The Border as Regulator of Life: Gustav Freytag's Uncontainable Realism

Jörg Kreienbrock*

*Corresponding author for this work

Research output: Contribution to journalReview articlepeer-review

1 Scopus citations


This article expands on Fontane's discussion of borders in Gustav Freytag, analyzing the various critical, aesthetic, geographic, and political modes of containment and their dissolution presented in Soll und Haben. The border region between Germany and Poland is the zone where an unresolvable dialectic of delimitation and expansion is played out. Following Friedrich Ratzel's Anthropogeogaphie, the border must be understood as a living organ, regulating the inner dynamics of nations. It is therefore no coincidence that Karl Haushofer, who in the 1920s and 1930s turned Ratzel's Political Geography into an imperialist Geopolitics, would use Freytag's novel Die Ahnen as a literary example of his slogan "Volk ohne Raum." Freytag's peripheral realism simultaneously depicts "grüne Stellen" (Vischer) in the desert of Poland and scenes of unregulated, uncontainable violence. This ambiguity of this project of a "realist" novel manifests itself in a barely controlled, irregular force, incarnated in "düstere Grenzergestalten" like werewolves and partisans, who rule the Lebensraum of the border. It is here, in the "concrete order" (Carl Schmitt) of the periphery, where the life of nations - as well as that of the novel as a genre - finds its most realistic expression through the "irregular regulator" of the living border.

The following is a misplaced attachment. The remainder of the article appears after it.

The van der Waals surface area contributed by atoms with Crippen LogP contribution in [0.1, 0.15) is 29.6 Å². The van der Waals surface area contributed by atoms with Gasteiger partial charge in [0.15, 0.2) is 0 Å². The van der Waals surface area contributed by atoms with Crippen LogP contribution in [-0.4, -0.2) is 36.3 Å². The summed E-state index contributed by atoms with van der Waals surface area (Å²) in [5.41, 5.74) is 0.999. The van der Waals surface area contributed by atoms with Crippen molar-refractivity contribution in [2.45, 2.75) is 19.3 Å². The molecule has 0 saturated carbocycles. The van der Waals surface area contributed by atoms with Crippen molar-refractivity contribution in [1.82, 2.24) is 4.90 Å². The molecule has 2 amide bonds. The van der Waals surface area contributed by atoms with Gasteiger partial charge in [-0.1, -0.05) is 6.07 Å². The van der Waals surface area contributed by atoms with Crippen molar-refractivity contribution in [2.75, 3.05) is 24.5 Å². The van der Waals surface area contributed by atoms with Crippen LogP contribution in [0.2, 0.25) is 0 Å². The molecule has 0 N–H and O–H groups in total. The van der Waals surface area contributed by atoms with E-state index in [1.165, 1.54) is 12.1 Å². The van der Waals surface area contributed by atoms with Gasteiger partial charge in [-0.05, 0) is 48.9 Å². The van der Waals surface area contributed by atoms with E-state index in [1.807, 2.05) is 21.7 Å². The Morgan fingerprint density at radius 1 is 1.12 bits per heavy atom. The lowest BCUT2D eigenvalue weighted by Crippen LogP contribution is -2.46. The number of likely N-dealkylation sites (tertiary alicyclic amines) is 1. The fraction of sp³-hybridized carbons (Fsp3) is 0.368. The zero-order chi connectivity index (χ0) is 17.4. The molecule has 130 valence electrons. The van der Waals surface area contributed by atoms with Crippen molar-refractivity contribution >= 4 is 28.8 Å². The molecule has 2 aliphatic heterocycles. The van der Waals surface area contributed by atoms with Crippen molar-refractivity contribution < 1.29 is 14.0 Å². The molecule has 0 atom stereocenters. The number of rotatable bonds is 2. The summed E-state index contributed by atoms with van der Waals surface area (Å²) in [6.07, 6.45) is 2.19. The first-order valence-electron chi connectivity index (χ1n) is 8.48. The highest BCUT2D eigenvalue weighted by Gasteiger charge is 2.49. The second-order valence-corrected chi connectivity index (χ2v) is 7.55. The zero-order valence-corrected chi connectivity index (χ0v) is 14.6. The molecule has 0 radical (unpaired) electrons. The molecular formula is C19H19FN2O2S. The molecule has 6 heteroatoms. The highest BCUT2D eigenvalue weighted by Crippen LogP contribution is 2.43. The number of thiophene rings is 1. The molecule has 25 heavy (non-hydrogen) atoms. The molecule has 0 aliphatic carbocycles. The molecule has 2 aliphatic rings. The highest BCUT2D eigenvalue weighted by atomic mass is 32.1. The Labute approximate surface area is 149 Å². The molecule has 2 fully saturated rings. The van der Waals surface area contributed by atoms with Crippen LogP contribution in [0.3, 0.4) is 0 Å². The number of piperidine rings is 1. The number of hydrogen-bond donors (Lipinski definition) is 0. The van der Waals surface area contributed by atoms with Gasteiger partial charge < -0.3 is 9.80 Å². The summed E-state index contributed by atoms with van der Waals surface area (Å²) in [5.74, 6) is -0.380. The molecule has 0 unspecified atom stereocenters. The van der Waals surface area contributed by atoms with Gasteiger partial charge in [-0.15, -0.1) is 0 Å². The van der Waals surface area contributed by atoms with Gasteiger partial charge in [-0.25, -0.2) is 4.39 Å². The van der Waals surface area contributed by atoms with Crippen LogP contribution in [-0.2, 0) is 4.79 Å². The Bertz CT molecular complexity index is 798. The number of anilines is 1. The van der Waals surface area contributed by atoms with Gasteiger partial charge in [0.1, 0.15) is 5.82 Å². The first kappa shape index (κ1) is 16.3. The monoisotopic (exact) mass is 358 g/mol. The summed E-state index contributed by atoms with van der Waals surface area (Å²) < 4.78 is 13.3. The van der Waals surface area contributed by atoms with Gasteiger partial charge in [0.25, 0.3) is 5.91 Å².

Original languageEnglish (US)
Pages (from-to)204-218
Number of pages15
JournalGermanic Review
Issue number3
StatePublished - Jul 3 2015


  • Gustav Freytag
  • borders
  • colonialism
  • geopolitics
  • realism

ASJC Scopus subject areas

  • Cultural Studies
  • Literature and Literary Theory


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